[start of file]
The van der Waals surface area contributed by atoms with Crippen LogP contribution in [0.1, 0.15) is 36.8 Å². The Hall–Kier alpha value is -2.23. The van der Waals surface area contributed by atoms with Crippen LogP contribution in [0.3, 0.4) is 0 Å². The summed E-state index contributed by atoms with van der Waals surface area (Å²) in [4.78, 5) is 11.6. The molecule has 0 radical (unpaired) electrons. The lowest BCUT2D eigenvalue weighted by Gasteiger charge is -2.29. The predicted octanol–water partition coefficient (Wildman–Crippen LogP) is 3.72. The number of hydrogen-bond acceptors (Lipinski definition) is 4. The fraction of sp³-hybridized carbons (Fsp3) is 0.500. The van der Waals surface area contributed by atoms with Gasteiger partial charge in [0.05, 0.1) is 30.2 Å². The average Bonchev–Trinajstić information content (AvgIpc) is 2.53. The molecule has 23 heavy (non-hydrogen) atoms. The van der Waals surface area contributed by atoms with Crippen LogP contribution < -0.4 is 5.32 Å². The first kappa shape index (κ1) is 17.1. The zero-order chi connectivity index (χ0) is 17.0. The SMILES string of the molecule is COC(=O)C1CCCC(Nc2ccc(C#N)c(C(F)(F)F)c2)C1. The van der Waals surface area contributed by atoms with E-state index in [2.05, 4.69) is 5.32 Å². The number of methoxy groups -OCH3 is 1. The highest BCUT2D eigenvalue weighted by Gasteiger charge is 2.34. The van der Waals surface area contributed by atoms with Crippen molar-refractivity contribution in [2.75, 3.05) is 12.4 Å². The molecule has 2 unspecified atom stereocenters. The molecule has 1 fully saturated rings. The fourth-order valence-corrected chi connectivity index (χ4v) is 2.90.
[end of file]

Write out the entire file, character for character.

The van der Waals surface area contributed by atoms with Crippen LogP contribution in [0.1, 0.15) is 36.8 Å². The Hall–Kier alpha value is -2.23. The van der Waals surface area contributed by atoms with Crippen LogP contribution in [0.3, 0.4) is 0 Å². The summed E-state index contributed by atoms with van der Waals surface area (Å²) in [4.78, 5) is 11.6. The molecule has 0 radical (unpaired) electrons. The lowest BCUT2D eigenvalue weighted by Gasteiger charge is -2.29. The predicted octanol–water partition coefficient (Wildman–Crippen LogP) is 3.72. The number of hydrogen-bond acceptors (Lipinski definition) is 4. The fraction of sp³-hybridized carbons (Fsp3) is 0.500. The van der Waals surface area contributed by atoms with Gasteiger partial charge in [0.05, 0.1) is 30.2 Å². The average Bonchev–Trinajstić information content (AvgIpc) is 2.53. The molecule has 23 heavy (non-hydrogen) atoms. The van der Waals surface area contributed by atoms with Crippen LogP contribution < -0.4 is 5.32 Å². The first kappa shape index (κ1) is 17.1. The zero-order chi connectivity index (χ0) is 17.0. The SMILES string of the molecule is COC(=O)C1CCCC(Nc2ccc(C#N)c(C(F)(F)F)c2)C1. The van der Waals surface area contributed by atoms with E-state index in [2.05, 4.69) is 5.32 Å². The number of methoxy groups -OCH3 is 1. The highest BCUT2D eigenvalue weighted by Gasteiger charge is 2.34. The van der Waals surface area contributed by atoms with Crippen molar-refractivity contribution in [2.75, 3.05) is 12.4 Å². The molecule has 2 unspecified atom stereocenters. The molecule has 1 fully saturated rings. The fourth-order valence-corrected chi connectivity index (χ4v) is 2.90.